Chinese developer Cheung Kei Group has made its second London real estate play by buying a Canary Wharf office building for £270 million ($363 million), adding another deal to this year’s surge of Asian investment in the city.
The Shenzhen-based firm is buying the 319,000 square foot (29,636 square metre) 5 Churchill Place from Syrian investor Wafic Said’s Saïd Holdings at a value of £846 ($1,138) per square foot, reflecting a net initial yield of 5.2 percent, according to an account in Britain’s Property Week.
Cheung Kei entered the London market with a splash this past June, when the company chaired by mainland billionaire Chen Hongtian spent £410 million ($530 million) to pick up 20 Canada Square in Canary Wharf – marking the biggest real estate acquisition in the financial district since 2014.
Financial Crisis Orphan Gets New Owner
Built in 2009, the 12-storey property in the heart of London’s Canary Wharf financial district is adjacent to the headquarters of Barclays and a short walk from the Canary Wharf tube station. The building served as the headquarters of Bear Stearns until the firm was absorbed by JP Morgan Chase in 2008 and the US financial giant now occupies 10 levels in the tower. Other major tenants include Time Inc, American Express, Balfour Beatty and Cision Gorkana.
Capital Real Estate Partners, which advised Saïd Holdings on the sale, expects 5 Churchill Place to benefit from next year’s opening of Crossrail, a high-frequency railway for London that will have a station in Canary Wharf.
Saïd Holdings bought the building from Canary Wharf Group for £208 million in 2009, when financial markets were in turmoil. “A well let asset in Canary Wharf seemed to our board to be a sound investment at that difficult time,” commented Wafic Saïd, founder of Saïd Holdings in a statement.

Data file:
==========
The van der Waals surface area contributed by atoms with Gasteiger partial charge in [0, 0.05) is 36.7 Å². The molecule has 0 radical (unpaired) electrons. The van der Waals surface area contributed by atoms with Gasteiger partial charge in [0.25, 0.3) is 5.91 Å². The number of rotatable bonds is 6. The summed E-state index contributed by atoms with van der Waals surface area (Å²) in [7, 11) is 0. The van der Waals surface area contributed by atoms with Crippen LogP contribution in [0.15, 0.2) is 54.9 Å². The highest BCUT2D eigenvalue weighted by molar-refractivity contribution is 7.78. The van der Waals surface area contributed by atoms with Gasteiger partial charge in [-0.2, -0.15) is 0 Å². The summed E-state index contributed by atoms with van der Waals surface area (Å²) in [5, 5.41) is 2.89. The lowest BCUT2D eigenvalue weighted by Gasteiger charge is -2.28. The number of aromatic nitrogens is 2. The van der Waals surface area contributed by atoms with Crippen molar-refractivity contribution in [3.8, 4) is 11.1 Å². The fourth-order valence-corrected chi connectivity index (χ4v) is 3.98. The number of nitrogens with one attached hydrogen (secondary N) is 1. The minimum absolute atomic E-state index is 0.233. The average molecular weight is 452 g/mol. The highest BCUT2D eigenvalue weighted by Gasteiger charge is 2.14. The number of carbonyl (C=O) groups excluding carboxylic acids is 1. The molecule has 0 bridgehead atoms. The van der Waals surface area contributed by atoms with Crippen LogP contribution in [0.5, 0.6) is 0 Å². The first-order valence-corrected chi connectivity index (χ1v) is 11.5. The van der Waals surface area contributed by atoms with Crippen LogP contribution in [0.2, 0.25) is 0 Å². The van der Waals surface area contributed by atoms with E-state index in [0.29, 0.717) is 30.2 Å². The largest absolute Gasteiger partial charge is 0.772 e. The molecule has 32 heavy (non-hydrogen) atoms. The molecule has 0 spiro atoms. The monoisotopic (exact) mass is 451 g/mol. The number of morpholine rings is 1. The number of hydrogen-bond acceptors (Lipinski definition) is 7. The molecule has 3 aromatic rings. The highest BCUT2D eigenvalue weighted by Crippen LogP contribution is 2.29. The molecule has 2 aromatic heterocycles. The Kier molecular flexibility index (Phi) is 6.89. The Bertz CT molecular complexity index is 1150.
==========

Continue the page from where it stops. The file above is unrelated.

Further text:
“We are still confident in the strength of the London market, but received a compelling offer from buyer Cheung Kei Group.”
Mainland Money Still Making It to London
Investors based in Asia Pacific have rushed into London’s property market this year, sensing an opportunity in the slumping value of the British pound. Asian buyers grabbed a total of £6.4 billion ($8.4 billion) in London office assets in the first three quarters, according to international brokerage CBRE, and they dominated transactions in the third quarter, accounting for £3.2 billion ($4.2 billion) or 68 percent of total volume.
Just last month, an affiliate of Chinese property firm Beijing Guorui Holdings agreed to pay £134.5 million ($177 million) for a grade A commercial building at 100 St Pauls Churchyard in the City of London. Two other mainland investors – Bank of China and Hengli Group – were said to be close to buying office properties in the same area for £68 million ($90 million) and £150 million ($198 million), respectively.
Cheung Kei Builds Overseas Portfolio
Cheung Kei’s newest London trophy is just across the Bellmouth Passage waterway from 20 Canada Square, a 12-storey prime office asset that the Chinese company scooped up from Brookfield Properties in July. Privately held Cheung Kei reportedly paid in cash for the property within a month of signing the purchase agreement, at a time when many mainland investors were having trouble moving money overseas due to China’s tightening capital controls.
That maiden UK deal came a year after Cheung Kei bagged a major Hong Kong asset by spending HK$4.5 billion ($577 million) for the east tower of Wheelock and Company’s One Harbourgate, a 15-storey office property in Kowloon, in July 2016.
Born in the city of Foshan, Chen stitched together a fortune in garment making before building up a sprawling investment business focussed on real estate in Guangdong province. The low-profile but sartorially splendid magnate made headlines in June of last year when he purchased Hong Kong’s most expensive house for HK$2.1 billion ($271 million) after calling his $49 million apartment “too tiny.”
Chen, together with his wife Yao Lini, have an estimated fortune of $4.5 billion, earning the couple 75th place this year in Hurun Report’s ranking of China’s wealthiest people.